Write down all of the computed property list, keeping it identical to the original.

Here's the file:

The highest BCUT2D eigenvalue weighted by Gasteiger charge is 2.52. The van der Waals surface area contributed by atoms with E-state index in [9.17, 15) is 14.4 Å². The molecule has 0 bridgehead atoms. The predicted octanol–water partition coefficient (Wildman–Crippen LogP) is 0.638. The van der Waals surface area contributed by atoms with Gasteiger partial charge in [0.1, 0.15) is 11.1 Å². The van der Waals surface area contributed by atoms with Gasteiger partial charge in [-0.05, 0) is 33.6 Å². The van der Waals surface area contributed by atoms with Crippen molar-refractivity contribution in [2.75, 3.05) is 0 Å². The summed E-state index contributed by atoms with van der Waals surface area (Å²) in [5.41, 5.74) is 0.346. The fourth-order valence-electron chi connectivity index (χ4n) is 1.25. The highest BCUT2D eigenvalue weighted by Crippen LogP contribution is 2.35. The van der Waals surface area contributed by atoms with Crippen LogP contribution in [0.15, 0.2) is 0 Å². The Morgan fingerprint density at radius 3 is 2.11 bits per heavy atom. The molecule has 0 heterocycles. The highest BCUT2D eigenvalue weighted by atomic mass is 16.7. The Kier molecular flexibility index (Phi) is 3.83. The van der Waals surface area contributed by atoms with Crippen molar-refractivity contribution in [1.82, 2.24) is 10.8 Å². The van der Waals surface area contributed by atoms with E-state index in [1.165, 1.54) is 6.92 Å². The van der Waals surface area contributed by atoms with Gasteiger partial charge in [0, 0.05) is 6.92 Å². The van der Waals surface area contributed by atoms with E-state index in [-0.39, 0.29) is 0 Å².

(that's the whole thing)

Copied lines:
The highest BCUT2D eigenvalue weighted by Gasteiger charge is 2.52. The van der Waals surface area contributed by atoms with E-state index in [9.17, 15) is 14.4 Å². The molecule has 0 bridgehead atoms. The predicted octanol–water partition coefficient (Wildman–Crippen LogP) is 0.638. The van der Waals surface area contributed by atoms with Gasteiger partial charge in [0.1, 0.15) is 11.1 Å². The van der Waals surface area contributed by atoms with Gasteiger partial charge in [-0.05, 0) is 33.6 Å². The van der Waals surface area contributed by atoms with Crippen molar-refractivity contribution in [2.75, 3.05) is 0 Å². The summed E-state index contributed by atoms with van der Waals surface area (Å²) in [5.41, 5.74) is 0.346. The fourth-order valence-electron chi connectivity index (χ4n) is 1.25. The highest BCUT2D eigenvalue weighted by Crippen LogP contribution is 2.35. The van der Waals surface area contributed by atoms with Crippen LogP contribution in [0.15, 0.2) is 0 Å². The Morgan fingerprint density at radius 3 is 2.11 bits per heavy atom. The molecule has 0 heterocycles. The highest BCUT2D eigenvalue weighted by atomic mass is 16.7. The Kier molecular flexibility index (Phi) is 3.83. The van der Waals surface area contributed by atoms with Crippen molar-refractivity contribution in [1.82, 2.24) is 10.8 Å². The van der Waals surface area contributed by atoms with E-state index in [1.165, 1.54) is 6.92 Å². The van der Waals surface area contributed by atoms with Gasteiger partial charge in [0, 0.05) is 6.92 Å². The van der Waals surface area contributed by atoms with E-state index in [-0.39, 0.29) is 0 Å².